Japan ordered 400 American Tomahawk cruise missiles

On January 18, 2024, the order for 400 Tomahawk cruise missiles with a range of 1 km, to arm the destroyers of the Japanese naval self-defense forces, was signed by Japanese Defense Minister Minoru Kihara and American Ambassador to Japan Rahm Emanuel. This contract, worth $1,7 billion, brings with it a profound change in doctrine on the part of the Japanese armed forces.

In recent years, Tokyo has had to face the rapid evolution of two major threats simultaneously. On the one hand, Japan is exposed to Sino-American tensions, hosting on its soil a naval base, two air bases and a division of American Marines, likely to intervene in support of Taiwan, risks quickly becoming a legitimate target for Beijing in the event of Chinese military intervention against the autonomous island.

At the same time, the North Korean threat, although it has barely changed in its foundations in recent years, has increased considerably, while Pyongyang has equipped itself with new ballistic and cruise missiles, capable of reaching the ground. Japanese and to thwart some of the deployed anti-missile defenses, while they can be armed with a nuclear warhead.

Change of doctrine and considerable increase in resources for the Japanese self-defense forces

To respond to these threats, under the influence of Prime Minister Shinzo Abe and then his successor, Fumio Kishida, Japan had to undertake a profound and rapid modernization of its armed forces, with, among other things, the acquisition of new fighters. F-35, the modernization of certain capabilities such as Type 12 anti-ship missiles, or the fleet with Taigei submarines and Mogami frigates.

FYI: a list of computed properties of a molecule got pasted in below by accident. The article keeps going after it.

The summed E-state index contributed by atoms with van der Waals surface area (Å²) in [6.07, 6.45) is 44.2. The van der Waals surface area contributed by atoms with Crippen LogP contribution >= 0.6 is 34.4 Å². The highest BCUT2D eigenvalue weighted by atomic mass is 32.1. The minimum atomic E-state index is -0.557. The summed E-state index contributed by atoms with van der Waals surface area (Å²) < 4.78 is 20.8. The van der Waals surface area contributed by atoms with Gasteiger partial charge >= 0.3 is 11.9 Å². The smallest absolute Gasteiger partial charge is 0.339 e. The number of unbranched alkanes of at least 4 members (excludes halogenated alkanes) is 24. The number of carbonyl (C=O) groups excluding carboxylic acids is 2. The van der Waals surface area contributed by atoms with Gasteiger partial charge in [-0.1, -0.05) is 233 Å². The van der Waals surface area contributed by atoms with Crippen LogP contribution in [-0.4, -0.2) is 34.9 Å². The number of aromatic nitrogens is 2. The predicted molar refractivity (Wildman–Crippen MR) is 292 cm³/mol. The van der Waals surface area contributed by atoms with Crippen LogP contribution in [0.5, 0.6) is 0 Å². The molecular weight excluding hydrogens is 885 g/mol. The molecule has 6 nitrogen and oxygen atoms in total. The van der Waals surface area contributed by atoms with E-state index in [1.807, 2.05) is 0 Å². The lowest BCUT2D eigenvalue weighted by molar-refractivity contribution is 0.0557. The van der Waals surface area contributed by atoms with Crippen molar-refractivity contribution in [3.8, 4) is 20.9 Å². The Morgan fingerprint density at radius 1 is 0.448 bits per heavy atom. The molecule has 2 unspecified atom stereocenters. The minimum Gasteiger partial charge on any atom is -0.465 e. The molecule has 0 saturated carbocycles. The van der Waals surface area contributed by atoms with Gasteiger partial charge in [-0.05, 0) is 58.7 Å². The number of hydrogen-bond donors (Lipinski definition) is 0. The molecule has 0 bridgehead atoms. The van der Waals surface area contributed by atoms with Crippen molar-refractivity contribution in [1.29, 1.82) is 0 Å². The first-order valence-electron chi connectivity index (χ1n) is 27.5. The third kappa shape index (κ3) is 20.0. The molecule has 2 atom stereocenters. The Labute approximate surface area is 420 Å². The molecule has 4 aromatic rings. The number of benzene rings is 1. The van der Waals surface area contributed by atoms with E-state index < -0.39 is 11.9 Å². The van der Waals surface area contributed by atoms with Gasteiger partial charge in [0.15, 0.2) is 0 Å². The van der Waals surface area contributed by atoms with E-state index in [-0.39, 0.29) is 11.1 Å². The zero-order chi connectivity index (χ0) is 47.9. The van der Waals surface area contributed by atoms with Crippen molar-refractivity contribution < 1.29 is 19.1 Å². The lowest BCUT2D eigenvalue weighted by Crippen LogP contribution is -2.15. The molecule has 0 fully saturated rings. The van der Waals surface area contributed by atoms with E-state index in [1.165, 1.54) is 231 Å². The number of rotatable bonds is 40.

Izumo aircraft carrier
With the transformation of the Izumo and Kaga, the Japanese naval self-defense forces will acquire their first aircraft carrier since the end of the Second World War.

However, to deal with major first-line capabilities, which are potentially nuclear, the exclusively defensive posture which was, constitutionally, that of the Japanese self-defense forces, was no longer sufficient. In fact, several political initiatives have been taken by the country's authorities, if not to amend the constitution, in any case to change its interpretation.

This allowed Tokyo to transform its two Izumo-class assault helicopter carriers into light aircraft carriers capable of carrying and operating F-35B combat aircraft with vertical or short takeoff and landing, with the assurance given that the ships, and the aircraft used, will only be used for defense purposes “in the depth” of the Japanese islands.

400 Tomahawk cruise missiles for the Japanese Navy

The same reasoning was applied to the acquisition of Tomahawk cruise missiles to arm destroyers and future Arsenal Ships AEGIS ASEV Japanese naval self-defense forces.

Offensive weapon par excellence, which finds its main use during preventive strikes to reduce the potential for enemy response, the cruise missile was not part of the arsenal of the Japanese armed forces until then, in application of the constitution preventing these here to carry the fire beyond its territory, in an exclusively defensive posture.

Kongo-class Tomahawk cruise missiles
The Japanese Navy's Kongo, Atago and Maya-class Aegis destroyers will be armed with Tomahawk cruise missiles

The Japanese authorities had to make some convolutions to circumvent this constraint, by ensuring that the cruise missiles thus acquired will only be used to strike opposing infrastructures which are obviously preparing to carry out an attack against Japanese soil.


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